Create a separate file inside the Classes folder and name it class.bicycle.php
<?php
/**
* Bicycle class extends the Product class
* @author Fabio P
* @copyright 2019 Fabio P
*/
class Bicycle extends Product
{
/**
* @var float frameSize Bicycle frame size
* @var int wheelSize Bicycle wheel size
*
*/
public $frameSize;
public $wheelSize;
/**
* Bicycle Constructor
*
* @param string $name the name
* @param string $description the description
* @param float $price the price
* @param int $frameSize the size of the bicycle frame
* @param int $wheelSize the size of the wheels
*/
public function __construct($name, $description, $price, $frameSize, $wheelSize)
{
parent::__construct($name, $description, $price);
$this->frameSize = $frameSize;
$this->wheelSize = $wheelSize;
}
}
 
 As always we start opening the php tag then we use a DocBlock to document our class and we declare our class using the class keyword. But this time we want our new class to inherit functions and properties from another class that is the Product class therefore we use the extends keyword then the name of the class that we want to extend.
 
Inside our new class we can declare new properties and methods that are specific of this class or use and extend any property and class declared inside our parent class.
 
Then we has a construct method inside our new class and we pass to it the parameters defined inside our parent class and a couple more parameters.
Then inside the construct method we use the parent::__constructor() method right at the beginning to inherit from the parent constructor the properties declared there.
Follows the frameSize and wheelSize properties declared as usual inside the constructor.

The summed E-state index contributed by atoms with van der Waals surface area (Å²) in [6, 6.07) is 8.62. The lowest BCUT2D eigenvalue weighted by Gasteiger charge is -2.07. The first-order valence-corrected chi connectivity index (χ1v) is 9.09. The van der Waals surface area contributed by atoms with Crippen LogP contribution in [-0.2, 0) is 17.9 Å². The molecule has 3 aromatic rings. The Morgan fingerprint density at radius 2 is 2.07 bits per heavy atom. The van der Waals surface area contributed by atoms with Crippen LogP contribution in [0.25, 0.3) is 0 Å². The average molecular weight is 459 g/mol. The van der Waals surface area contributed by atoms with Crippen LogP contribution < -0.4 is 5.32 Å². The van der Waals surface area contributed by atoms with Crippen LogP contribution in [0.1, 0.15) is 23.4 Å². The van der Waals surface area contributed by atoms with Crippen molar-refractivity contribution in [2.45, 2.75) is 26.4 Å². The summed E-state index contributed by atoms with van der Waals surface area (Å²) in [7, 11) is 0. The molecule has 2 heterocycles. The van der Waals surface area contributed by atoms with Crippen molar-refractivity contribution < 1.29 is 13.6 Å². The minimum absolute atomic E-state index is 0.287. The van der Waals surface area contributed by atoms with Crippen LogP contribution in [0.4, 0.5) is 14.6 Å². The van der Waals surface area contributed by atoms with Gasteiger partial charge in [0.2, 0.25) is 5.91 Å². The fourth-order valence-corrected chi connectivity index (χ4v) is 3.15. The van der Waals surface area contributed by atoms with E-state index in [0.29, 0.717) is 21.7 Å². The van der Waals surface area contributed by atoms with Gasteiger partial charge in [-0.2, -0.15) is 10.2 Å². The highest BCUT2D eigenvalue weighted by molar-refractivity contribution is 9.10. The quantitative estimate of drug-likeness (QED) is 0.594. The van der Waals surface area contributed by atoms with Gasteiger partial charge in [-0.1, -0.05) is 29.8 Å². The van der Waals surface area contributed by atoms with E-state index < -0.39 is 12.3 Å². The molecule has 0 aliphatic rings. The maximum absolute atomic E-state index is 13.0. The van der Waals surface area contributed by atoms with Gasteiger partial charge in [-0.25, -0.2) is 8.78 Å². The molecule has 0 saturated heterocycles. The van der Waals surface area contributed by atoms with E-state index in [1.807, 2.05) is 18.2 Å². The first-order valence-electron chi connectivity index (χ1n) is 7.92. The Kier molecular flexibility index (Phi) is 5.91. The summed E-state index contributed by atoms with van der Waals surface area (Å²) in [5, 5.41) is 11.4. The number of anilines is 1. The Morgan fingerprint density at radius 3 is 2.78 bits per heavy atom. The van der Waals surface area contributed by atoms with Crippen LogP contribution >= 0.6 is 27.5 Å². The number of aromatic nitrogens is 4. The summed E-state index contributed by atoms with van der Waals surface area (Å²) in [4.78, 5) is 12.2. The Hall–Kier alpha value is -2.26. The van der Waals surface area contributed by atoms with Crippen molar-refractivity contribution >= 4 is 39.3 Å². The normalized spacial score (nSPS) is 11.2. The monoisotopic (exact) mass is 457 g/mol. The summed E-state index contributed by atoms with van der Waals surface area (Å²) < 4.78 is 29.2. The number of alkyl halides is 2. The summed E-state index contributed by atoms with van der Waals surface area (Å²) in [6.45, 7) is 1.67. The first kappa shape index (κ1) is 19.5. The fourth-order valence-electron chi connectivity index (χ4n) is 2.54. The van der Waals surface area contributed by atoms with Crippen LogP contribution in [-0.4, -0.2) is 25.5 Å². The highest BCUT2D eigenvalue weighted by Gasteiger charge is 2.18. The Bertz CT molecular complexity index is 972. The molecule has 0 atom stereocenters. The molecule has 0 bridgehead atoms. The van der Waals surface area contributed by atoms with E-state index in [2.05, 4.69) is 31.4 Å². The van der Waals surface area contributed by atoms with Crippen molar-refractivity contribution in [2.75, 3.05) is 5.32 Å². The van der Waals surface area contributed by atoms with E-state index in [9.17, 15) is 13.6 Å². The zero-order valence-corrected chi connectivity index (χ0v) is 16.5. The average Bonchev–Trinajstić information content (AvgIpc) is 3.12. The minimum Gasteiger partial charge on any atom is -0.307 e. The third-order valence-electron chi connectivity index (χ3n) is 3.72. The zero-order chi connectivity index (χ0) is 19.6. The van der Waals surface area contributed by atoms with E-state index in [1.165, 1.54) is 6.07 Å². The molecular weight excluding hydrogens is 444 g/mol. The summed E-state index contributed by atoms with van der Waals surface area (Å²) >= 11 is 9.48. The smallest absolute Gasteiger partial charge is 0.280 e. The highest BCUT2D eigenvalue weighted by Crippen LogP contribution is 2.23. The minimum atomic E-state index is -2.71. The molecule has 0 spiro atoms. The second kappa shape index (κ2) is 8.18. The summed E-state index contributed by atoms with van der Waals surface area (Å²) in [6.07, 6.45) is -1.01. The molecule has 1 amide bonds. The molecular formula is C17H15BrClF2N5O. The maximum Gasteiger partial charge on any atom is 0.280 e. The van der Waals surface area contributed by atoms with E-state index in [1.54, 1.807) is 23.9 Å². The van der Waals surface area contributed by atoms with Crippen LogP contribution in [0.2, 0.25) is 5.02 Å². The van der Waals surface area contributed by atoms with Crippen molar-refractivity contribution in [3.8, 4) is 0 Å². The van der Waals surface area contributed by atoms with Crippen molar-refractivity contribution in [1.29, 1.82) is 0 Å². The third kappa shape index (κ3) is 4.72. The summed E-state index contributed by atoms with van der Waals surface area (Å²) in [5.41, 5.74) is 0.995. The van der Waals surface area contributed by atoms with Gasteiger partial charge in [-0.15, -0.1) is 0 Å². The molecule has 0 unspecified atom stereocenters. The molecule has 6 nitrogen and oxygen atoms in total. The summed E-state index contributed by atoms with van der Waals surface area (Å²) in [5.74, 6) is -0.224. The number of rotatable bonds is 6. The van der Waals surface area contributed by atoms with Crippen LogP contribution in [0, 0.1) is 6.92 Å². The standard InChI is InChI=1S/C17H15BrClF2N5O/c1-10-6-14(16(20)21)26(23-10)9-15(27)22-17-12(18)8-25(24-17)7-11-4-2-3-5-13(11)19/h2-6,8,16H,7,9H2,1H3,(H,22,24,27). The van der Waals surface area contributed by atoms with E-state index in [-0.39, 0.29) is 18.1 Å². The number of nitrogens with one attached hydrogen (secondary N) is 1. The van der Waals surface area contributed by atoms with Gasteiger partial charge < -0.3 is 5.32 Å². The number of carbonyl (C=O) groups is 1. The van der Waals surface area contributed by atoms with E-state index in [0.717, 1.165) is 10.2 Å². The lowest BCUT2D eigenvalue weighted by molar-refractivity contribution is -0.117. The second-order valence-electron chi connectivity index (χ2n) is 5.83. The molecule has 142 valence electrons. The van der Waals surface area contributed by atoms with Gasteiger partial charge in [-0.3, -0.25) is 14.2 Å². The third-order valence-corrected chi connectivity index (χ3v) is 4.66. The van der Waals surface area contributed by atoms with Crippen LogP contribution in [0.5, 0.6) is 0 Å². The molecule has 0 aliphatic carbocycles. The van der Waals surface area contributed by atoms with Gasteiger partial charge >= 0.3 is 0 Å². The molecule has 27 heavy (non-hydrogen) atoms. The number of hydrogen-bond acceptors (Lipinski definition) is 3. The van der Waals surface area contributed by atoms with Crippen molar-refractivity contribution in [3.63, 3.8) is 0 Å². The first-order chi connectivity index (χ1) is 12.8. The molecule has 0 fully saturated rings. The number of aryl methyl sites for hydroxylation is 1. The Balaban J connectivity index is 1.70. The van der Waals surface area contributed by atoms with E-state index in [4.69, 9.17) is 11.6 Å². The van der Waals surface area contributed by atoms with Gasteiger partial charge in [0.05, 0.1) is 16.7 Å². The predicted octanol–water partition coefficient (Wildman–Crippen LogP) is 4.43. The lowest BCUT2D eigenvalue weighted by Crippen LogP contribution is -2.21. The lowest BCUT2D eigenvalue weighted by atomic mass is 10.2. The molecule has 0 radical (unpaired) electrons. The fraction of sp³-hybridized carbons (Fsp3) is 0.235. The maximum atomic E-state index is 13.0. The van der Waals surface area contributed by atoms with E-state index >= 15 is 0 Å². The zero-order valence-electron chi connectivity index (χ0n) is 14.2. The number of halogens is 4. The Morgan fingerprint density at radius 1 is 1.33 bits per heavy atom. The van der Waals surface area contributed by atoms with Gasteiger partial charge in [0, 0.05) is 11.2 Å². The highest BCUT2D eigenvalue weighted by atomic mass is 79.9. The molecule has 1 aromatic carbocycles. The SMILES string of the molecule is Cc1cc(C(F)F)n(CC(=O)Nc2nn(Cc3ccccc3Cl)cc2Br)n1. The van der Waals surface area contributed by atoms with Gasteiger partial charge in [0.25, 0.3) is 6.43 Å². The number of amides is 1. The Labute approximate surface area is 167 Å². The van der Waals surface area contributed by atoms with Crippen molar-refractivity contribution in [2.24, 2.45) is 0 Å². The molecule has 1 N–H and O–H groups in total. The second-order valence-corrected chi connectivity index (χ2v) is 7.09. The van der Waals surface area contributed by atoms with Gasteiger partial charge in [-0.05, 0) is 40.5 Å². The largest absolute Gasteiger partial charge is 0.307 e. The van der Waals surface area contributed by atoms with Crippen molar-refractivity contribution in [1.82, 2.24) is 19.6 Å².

Our Bicycle class has access to all the properties and methods declared inside the Product class:
  • $name
  • $description
  • $price
  • setName(),
  • setPrice(),
  • getPrice(),
  • getName(),
  • getDescription()
  • calcStockValue()
 
It can use or change them by re-declaring props and methods but it can also create new properties and methods that are specific to the Bicycle class and only available to it.
 

Properties Visibility (Access protected and private props)

Now that we know how to define a method inside a class and how to declare a sub-class we can see how to access protected and private properties.
A Protected property is only accessible inside the class or a subclass while a private property is accessible from a class only but not the its sub-class.
  • Public properties are accessible from anywhere, either inside or outside our class definition. They are declared using the “public” keyword
  • Protected properties are only accessible within our class or sub-classes. They are defined using the “protected” keyword.
  • Private properties are  only accessible within our class. Declared using the “private” keyword.
Protected Properties:
In the class methods example above we defined a few methods getName(), getPrice() and getDescription() but also set our properties as protected.  Now we can use these methods to and access them.